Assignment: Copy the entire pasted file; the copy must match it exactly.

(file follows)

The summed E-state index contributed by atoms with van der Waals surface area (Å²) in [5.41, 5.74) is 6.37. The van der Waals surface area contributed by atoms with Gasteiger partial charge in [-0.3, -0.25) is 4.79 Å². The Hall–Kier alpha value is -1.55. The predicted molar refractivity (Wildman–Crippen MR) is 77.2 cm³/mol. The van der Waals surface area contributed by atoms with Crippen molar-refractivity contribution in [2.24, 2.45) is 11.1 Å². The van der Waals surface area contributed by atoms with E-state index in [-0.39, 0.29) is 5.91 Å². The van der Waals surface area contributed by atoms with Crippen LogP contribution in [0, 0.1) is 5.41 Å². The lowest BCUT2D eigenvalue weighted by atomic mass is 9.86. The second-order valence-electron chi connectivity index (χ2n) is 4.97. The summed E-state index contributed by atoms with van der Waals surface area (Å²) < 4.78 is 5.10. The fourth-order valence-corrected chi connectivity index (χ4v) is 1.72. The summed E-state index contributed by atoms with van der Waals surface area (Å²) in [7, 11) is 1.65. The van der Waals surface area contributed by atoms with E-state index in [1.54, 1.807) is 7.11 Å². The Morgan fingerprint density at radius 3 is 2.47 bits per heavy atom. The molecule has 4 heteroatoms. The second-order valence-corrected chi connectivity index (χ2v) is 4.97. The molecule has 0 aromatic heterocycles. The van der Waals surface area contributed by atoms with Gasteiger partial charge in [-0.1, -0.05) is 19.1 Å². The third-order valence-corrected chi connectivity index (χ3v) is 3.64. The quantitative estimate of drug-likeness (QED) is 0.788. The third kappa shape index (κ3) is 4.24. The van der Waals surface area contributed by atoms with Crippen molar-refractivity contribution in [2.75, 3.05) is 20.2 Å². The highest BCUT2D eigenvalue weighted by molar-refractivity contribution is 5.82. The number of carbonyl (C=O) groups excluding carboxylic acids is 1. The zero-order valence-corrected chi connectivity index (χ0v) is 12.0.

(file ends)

The summed E-state index contributed by atoms with van der Waals surface area (Å²) in [5.41, 5.74) is 6.37. The van der Waals surface area contributed by atoms with Gasteiger partial charge in [-0.3, -0.25) is 4.79 Å². The Hall–Kier alpha value is -1.55. The predicted molar refractivity (Wildman–Crippen MR) is 77.2 cm³/mol. The van der Waals surface area contributed by atoms with Crippen molar-refractivity contribution in [2.24, 2.45) is 11.1 Å². The van der Waals surface area contributed by atoms with E-state index in [-0.39, 0.29) is 5.91 Å². The van der Waals surface area contributed by atoms with Crippen LogP contribution in [0, 0.1) is 5.41 Å². The lowest BCUT2D eigenvalue weighted by atomic mass is 9.86. The second-order valence-electron chi connectivity index (χ2n) is 4.97. The summed E-state index contributed by atoms with van der Waals surface area (Å²) < 4.78 is 5.10. The fourth-order valence-corrected chi connectivity index (χ4v) is 1.72. The summed E-state index contributed by atoms with van der Waals surface area (Å²) in [7, 11) is 1.65. The van der Waals surface area contributed by atoms with E-state index in [1.54, 1.807) is 7.11 Å². The Morgan fingerprint density at radius 3 is 2.47 bits per heavy atom. The molecule has 4 heteroatoms. The second-order valence-corrected chi connectivity index (χ2v) is 4.97. The molecule has 0 aromatic heterocycles. The van der Waals surface area contributed by atoms with Gasteiger partial charge in [-0.1, -0.05) is 19.1 Å². The third-order valence-corrected chi connectivity index (χ3v) is 3.64. The quantitative estimate of drug-likeness (QED) is 0.788. The third kappa shape index (κ3) is 4.24. The van der Waals surface area contributed by atoms with Crippen molar-refractivity contribution in [2.75, 3.05) is 20.2 Å². The highest BCUT2D eigenvalue weighted by molar-refractivity contribution is 5.82. The number of carbonyl (C=O) groups excluding carboxylic acids is 1. The zero-order valence-corrected chi connectivity index (χ0v) is 12.0.